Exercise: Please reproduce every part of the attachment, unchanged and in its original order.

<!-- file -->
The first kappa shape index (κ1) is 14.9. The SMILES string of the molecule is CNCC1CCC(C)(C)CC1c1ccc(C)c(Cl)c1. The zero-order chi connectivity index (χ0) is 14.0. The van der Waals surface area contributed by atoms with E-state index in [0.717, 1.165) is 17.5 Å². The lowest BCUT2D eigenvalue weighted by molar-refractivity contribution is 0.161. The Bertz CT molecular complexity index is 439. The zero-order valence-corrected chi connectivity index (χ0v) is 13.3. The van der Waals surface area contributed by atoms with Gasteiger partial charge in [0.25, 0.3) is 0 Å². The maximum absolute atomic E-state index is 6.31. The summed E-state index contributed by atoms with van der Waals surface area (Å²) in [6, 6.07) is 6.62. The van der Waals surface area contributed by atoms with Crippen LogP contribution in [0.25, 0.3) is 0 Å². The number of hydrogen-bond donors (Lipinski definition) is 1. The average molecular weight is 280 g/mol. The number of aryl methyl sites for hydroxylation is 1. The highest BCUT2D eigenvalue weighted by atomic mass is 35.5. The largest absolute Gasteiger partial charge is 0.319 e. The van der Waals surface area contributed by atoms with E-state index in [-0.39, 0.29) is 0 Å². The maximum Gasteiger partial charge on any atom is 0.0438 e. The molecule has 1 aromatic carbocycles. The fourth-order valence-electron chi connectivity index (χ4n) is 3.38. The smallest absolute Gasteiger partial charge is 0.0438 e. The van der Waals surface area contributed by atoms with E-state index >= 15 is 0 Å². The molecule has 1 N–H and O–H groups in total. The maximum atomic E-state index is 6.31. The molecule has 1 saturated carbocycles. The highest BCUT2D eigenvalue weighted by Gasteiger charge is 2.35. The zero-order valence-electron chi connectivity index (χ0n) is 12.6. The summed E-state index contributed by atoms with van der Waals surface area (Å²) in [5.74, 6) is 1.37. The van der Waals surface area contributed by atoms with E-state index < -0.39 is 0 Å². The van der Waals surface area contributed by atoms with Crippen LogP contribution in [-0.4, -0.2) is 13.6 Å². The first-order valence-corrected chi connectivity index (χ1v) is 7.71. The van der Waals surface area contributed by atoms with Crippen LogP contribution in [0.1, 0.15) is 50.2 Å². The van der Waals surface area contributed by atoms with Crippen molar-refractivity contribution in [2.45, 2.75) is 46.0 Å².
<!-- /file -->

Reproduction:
The first kappa shape index (κ1) is 14.9. The SMILES string of the molecule is CNCC1CCC(C)(C)CC1c1ccc(C)c(Cl)c1. The zero-order chi connectivity index (χ0) is 14.0. The van der Waals surface area contributed by atoms with E-state index in [0.717, 1.165) is 17.5 Å². The lowest BCUT2D eigenvalue weighted by molar-refractivity contribution is 0.161. The Bertz CT molecular complexity index is 439. The zero-order valence-corrected chi connectivity index (χ0v) is 13.3. The van der Waals surface area contributed by atoms with Gasteiger partial charge in [0.25, 0.3) is 0 Å². The maximum absolute atomic E-state index is 6.31. The summed E-state index contributed by atoms with van der Waals surface area (Å²) in [6, 6.07) is 6.62. The van der Waals surface area contributed by atoms with Crippen LogP contribution in [0.25, 0.3) is 0 Å². The number of hydrogen-bond donors (Lipinski definition) is 1. The average molecular weight is 280 g/mol. The number of aryl methyl sites for hydroxylation is 1. The highest BCUT2D eigenvalue weighted by atomic mass is 35.5. The largest absolute Gasteiger partial charge is 0.319 e. The van der Waals surface area contributed by atoms with E-state index in [-0.39, 0.29) is 0 Å². The maximum Gasteiger partial charge on any atom is 0.0438 e. The molecule has 1 aromatic carbocycles. The fourth-order valence-electron chi connectivity index (χ4n) is 3.38. The smallest absolute Gasteiger partial charge is 0.0438 e. The van der Waals surface area contributed by atoms with E-state index >= 15 is 0 Å². The molecule has 1 N–H and O–H groups in total. The maximum atomic E-state index is 6.31. The molecule has 1 saturated carbocycles. The highest BCUT2D eigenvalue weighted by Gasteiger charge is 2.35. The zero-order valence-electron chi connectivity index (χ0n) is 12.6. The summed E-state index contributed by atoms with van der Waals surface area (Å²) in [5.74, 6) is 1.37. The van der Waals surface area contributed by atoms with E-state index < -0.39 is 0 Å². The van der Waals surface area contributed by atoms with Crippen LogP contribution in [-0.4, -0.2) is 13.6 Å². The first-order valence-corrected chi connectivity index (χ1v) is 7.71. The van der Waals surface area contributed by atoms with Crippen LogP contribution in [0.1, 0.15) is 50.2 Å². The van der Waals surface area contributed by atoms with Crippen molar-refractivity contribution in [2.45, 2.75) is 46.0 Å².